New American Standard Bible
"Remember that my life is but breath; My eye will not again see good.
King James Bible
O remember that my life is wind: mine eye shall no more see good.
Darby Bible Translation
Remember thou that my life is wind; mine eye shall no more see good.
World English Bible
Oh remember that my life is a breath. My eye shall no more see good.
Young's Literal Translation
Remember Thou that my life is a breath, Mine eye turneth not back to see good.
Job 7:7 Parallel
CommentaryBarnes' Notes on the Bible
O remember - This is evidently an address to God. In the anguish of his soul Job turns his eye and his heart to his Maker, and urges reasons why he should close his life. The extent of his sufferings, and the certainty that he must die Job 7:9-10, are the reasons on which he dwells why his life should be closed, and he released. The language is respectful, but it is the expression of deep anguish and sorrow.
That my life is wind - Life is often compared with a vapor, a shadow, a breath. The language denotes that it is frail, and soon passed - as the breeze blows upon us, and soon passes by; compare Psalm 78:39 :
For he remembered that they were but flesh;
A wind that passeth away and cometh not again.
Mine eye shall no more - Margin, as in Hebrew not return. The idea is, that if he was cut off, he would not return again to behold the pleasant scenes of this life.
See good - Margin, To see, that is, to enjoy. The sense is that he would no more be permitted to look upon the things which now so much gratified the sight, and gave so much pleasure. There is some resemblance here to the feelings expressed by Hezekiah in his apprehension of death; see the notes at Isaiah 38:10-11.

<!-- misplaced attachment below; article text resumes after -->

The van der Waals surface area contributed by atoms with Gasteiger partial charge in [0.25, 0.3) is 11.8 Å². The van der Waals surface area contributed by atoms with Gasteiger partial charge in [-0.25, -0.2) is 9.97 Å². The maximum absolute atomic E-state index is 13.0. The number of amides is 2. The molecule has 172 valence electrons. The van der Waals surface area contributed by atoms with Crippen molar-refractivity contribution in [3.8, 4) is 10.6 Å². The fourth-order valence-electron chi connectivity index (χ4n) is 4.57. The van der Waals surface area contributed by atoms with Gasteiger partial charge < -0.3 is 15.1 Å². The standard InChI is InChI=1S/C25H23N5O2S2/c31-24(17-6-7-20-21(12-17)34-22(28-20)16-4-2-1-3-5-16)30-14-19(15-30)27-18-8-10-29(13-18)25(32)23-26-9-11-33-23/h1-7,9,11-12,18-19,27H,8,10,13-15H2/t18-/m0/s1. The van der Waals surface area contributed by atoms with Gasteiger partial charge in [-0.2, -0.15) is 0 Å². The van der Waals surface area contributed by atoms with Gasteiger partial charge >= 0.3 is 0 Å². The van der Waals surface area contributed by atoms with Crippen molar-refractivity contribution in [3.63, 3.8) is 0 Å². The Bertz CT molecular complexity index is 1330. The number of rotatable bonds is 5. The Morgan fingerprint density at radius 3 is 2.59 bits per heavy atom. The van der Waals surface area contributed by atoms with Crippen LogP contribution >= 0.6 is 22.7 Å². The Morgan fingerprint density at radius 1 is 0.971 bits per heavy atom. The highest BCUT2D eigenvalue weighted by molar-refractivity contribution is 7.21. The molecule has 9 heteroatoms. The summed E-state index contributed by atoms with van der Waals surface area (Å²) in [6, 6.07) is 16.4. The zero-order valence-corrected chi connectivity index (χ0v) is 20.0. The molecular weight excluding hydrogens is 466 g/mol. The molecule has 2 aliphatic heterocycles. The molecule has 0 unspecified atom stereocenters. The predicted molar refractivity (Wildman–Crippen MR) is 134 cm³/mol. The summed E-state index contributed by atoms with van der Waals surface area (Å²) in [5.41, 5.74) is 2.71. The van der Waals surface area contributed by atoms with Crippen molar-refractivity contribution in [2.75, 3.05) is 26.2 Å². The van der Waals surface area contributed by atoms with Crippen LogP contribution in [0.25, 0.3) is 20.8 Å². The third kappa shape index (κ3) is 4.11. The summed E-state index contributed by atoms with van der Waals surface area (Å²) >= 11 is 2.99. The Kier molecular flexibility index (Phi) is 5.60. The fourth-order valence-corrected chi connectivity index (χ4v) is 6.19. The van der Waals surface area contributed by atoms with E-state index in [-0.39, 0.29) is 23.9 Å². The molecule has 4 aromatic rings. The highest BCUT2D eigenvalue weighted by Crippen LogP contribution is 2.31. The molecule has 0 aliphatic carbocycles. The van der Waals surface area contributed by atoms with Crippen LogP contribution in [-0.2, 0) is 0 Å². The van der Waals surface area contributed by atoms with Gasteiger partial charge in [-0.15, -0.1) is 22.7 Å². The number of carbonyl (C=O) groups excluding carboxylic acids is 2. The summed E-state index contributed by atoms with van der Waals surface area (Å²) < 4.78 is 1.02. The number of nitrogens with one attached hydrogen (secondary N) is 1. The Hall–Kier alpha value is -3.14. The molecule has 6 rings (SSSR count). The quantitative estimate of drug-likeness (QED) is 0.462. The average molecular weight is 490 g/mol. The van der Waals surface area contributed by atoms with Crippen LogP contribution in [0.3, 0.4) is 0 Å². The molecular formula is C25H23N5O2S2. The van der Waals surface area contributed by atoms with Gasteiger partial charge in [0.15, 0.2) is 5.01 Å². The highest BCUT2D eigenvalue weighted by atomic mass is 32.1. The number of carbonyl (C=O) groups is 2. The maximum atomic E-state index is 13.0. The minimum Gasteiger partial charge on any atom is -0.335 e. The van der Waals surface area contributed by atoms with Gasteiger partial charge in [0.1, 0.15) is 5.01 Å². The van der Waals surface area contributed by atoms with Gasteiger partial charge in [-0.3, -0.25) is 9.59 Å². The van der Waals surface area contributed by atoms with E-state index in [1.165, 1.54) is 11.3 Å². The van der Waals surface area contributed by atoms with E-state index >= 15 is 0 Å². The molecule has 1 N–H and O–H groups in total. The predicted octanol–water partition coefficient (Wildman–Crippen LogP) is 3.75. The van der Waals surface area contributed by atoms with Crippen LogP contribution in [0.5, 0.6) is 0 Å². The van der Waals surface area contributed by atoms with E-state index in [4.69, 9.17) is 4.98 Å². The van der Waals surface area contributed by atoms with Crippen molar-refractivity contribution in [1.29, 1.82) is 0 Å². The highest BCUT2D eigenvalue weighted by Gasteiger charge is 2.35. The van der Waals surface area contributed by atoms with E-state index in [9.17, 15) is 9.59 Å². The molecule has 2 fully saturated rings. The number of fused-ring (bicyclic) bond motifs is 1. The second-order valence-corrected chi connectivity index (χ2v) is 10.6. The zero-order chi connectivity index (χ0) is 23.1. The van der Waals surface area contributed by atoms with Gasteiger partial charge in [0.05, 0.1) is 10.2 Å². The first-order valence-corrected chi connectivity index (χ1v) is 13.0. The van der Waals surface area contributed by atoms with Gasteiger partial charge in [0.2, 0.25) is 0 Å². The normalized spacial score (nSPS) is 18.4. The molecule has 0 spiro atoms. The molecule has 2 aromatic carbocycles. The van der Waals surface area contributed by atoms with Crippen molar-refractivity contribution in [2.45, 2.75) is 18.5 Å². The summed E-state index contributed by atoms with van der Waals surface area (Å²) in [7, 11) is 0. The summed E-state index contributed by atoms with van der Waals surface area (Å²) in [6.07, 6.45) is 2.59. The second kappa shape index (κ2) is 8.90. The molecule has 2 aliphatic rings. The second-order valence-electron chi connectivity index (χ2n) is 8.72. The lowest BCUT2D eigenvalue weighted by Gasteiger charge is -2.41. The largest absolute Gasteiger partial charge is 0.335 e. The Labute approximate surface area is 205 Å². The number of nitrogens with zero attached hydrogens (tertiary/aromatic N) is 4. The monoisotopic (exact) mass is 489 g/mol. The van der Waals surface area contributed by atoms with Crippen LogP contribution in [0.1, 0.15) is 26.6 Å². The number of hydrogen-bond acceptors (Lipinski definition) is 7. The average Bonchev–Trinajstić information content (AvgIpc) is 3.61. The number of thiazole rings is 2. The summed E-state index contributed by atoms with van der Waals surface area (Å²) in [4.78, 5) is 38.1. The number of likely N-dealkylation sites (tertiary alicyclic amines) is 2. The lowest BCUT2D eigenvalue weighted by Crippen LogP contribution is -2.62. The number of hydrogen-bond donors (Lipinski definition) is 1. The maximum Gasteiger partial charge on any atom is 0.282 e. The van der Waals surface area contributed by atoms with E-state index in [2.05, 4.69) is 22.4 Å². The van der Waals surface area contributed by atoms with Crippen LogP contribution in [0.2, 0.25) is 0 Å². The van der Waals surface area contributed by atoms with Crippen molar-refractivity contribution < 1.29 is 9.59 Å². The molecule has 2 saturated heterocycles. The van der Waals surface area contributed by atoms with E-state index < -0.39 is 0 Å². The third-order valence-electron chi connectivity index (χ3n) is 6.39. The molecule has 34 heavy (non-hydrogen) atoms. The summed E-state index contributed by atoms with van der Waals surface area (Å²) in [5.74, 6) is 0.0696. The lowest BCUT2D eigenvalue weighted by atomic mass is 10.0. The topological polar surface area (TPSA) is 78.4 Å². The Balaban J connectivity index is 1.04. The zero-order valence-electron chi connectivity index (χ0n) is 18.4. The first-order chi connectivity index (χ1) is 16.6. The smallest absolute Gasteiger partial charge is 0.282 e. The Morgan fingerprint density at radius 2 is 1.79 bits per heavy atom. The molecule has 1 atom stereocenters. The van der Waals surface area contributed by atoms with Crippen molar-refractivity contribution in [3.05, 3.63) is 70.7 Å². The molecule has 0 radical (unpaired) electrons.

Job 7:7.So the Psalmist,
For he remembered that they were but flesh,
A wind that passeth away and that cometh not again.
Library"Am I a Sea, or a Whale?"
On Thursday Evening, May 7th, 1891. "Am I a sea, or a whale, that thou settest a watch over me?"--Job 7:12. JOB WAS IN GREAT PAIN when he thus bitterly complained. These moans came from him when his skin was broken and had become loathsome and he sat upon a dunghill and scraped himself with a potsherd. We wonder at his patience, but we do not wonder at his impatience. He had fits of complaining, and failed in that very patience for which he was noted. Where God's saints are most glorious, there you …
Charles Haddon Spurgeon—Spurgeon's Sermons Volume 37: 1891
Whether the Aureole is the Same as the Essential Reward which is Called the Aurea?
"And we all do Fade as a Leaf, and Our Iniquities, Like the Wind, have Taken us Away. "
The Sinner Stripped of his Vain Pleas.
Yet you do not know what your life will be like tomorrow. You are just a vapor that appears for a little while and then vanishes away.
"I waste away; I will not live forever. Leave me alone, for my days are but a breath.
"Now my days are swifter than a runner; They flee away, they see no good.
Many are saying, "Who will show us any good?" Lift up the light of Your countenance upon us, O LORD!
Thus He remembered that they were but flesh, A wind that passes and does not return.
Remember what my span of life is; For what vanity You have created all the sons of men!
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